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The former featherweight title challenger weathered the storm of a 2016 campaign that brought an ample amount of frustration with a cancelled card in Manila and opponents falling out or missing weight. Nothing appeared to be going Lamas' way, but he stayed the course and put a strong cap on the year by submitting grappling ace Charles Oliveira at The Ultimate Fighter Latin America 3 Finale in November.
With the victory, Lamas was able to get himself back into the win column, and set his sights on making a run back to contention in the new year.
"Anytime you are coming off a loss you have to prove yourself all over again," Lamas told FloCombat. "It was kind of a short notice fight and I was just happy to get one. There was a while there where it wasn't looking good, and the UFC tried to line up several different opponents but they all fell through. We were able to get the fight with Oliveira in Mexico, but that meant dealing with elevation and there wasn't enough time to prepare for that properly.
"We get to fight week and hear Oliveira is nine pounds overweight. Reed Harris came up to me on the morning of weigh ins and said Oliveira is over and if he comes in more than six pounds over the limit the commission isn't going to let the fight happen. I was stressed out about that because I'd put in all the work, made weight and suddenly it was all in jeopardy.
"They came back up to me later saying he was nine pounds over, but if I was okay with that they would allow the fight to happen," he added. "I came there to fight and that's what I was going to do. Getting the win, submitting Oliveira and getting the bonus; things couldn't have gone any better."
Nov 5, 2016; Mexico City, Mexico; Ricardo Lamas (red gloves) fights against Charles Oliveira (blue gloves) during UFC Fight Night at Distrito Federal. Mandatory Credit: Etzel Espinosa-USA TODAY Sports
For the past several years Lamas has held perennial contender status in one of the most competitive divisions under the UFC banner. Accomplishing this task has been no small feat, but the Chicago native has never been one to rest on his laurels. Lamas has consistently tested himself against the best the 145-pound fold has to offer, and the 34-year-old has no plans of changing that approach anytime soon.
In fact, Lamas believes there's one opponent out there who makes a tremendous amount of sense, and he'd love nothing more than to mix it up with the former champion in the coming months.
"The only fight that makes sense for me right now, and the only fight I want is a fight with Frankie Edgar," Lamas said. "I read an interview where he said the same thing. Edgar said the only fight that makes sense for him right now is a fight with me so let's do it. I would love that fight and hopefully we make it happen.
"In a perfect world I would love to fight Edgar in early April. I have some things going on with my family and my mother is currently undergoing chemotherapy. Her last round of treatment will come at the end of this month and that will take a lot of weight off my chest. That leaves me time for a solid two month camp and then fight in early April."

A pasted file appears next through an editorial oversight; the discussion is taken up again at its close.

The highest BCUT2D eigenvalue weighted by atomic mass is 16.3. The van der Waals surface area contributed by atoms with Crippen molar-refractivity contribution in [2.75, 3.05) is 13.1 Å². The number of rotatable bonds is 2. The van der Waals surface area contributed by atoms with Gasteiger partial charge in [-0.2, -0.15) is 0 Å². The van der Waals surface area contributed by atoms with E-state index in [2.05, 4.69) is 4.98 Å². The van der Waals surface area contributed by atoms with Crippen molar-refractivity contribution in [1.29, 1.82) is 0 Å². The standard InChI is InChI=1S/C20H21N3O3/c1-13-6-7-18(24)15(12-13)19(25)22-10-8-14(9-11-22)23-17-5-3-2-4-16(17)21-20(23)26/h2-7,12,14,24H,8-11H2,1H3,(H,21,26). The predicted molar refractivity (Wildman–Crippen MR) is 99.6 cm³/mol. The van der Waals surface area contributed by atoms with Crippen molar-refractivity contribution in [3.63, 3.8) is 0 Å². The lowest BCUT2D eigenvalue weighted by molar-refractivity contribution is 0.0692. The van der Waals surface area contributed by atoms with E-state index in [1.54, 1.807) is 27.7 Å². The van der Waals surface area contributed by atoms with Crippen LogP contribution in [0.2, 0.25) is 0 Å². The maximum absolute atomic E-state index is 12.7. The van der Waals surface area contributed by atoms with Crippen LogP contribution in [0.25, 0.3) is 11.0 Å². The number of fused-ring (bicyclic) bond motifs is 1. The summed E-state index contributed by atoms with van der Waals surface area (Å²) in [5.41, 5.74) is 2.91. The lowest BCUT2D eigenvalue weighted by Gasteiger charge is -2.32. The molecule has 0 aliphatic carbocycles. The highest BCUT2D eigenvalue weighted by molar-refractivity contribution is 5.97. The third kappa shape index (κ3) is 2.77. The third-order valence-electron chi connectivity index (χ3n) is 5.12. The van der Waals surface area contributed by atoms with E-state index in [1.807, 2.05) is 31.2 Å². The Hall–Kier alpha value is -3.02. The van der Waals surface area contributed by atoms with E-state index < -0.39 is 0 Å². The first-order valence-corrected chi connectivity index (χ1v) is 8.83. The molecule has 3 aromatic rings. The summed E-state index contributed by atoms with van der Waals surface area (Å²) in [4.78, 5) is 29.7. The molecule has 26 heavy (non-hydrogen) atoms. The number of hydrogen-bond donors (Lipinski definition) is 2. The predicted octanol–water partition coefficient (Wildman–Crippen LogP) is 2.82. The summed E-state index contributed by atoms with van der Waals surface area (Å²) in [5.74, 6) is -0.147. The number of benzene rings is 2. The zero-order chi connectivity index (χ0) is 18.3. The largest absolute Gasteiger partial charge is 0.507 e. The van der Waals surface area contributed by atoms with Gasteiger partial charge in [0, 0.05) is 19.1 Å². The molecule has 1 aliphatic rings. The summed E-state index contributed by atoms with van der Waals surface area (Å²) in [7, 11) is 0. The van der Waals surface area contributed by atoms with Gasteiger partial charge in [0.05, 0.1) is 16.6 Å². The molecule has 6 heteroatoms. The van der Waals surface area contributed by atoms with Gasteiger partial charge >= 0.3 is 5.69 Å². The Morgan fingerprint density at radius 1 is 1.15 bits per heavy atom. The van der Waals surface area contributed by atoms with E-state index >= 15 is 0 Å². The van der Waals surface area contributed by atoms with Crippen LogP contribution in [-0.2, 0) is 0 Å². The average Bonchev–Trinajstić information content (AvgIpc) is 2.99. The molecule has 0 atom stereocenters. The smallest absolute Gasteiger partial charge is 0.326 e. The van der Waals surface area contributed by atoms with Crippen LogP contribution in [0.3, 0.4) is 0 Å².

While Lamas has never been one to allow himself to get caught up in the drama of the fight game, he's quick to admit the landscape of the fight game appears to be changing. There are several divisions in addition to his own that seem to be locked in a holding pattern, and he'd love to see things shift back to the way they've always been in the modern era of MMA.
The only way for contenders to rise is for champions to put their belts on the line, and Lamas believes the featherweight division has been held up long enough as is.
Nov 12, 2016; New York, NY, USA; Frankie Edgar (red gloves) fights against Jeremy Stephens (blue gloves) during UFC 205 at Madison Square Garden. Mandatory Credit: Adam Hunger-USA TODAY Sports
"This whole [Conor] McGregor moving up weight classes is kind of pushing other champions to look for bigger money fights rather than defend their titles against up-and-coming contenders," Lamas said. "It's causing a weird ripple effect throughout the entire UFC roster.
"I don't know what's going on with Jose Aldo. I heard he's talking about moving up in weight instead of fighting Max Holloway who is the interim champion. The entire situation is just strange."
Lamas may not have an official fight locked on the schedule, but that isn't stopping him from continuing to push his skill set to the next level. Since his days competing on the wrestling mats the scrappy featherweight has known it takes work ethic and the ability to absorb new methods to truly evolve, and that approach is what has kept his fight game on a constant progression.
"I refuse to stay stagnant and keep an open mind," Lamas said. "I learn things from everyone. Whether it's from my coaches or training partners; everything is a learning experience. Every fight I watch is a learning experience. I've seen a lot of good fights and have taken a lot of great things away from them.
"That's something I took from my wrestling background. Watching other athletes and film to take little things from here or there and implementing them into your own style. You have to stay progressing in this game and that's what I've always done and will continue to do.
"I try not to look too far ahead," he added. "I figure one more good win, especially over a guy like Frankie, would put me right back into title contention. I'm keeping my head down and staying in the gym training and hoping for a good fight to pop up for me."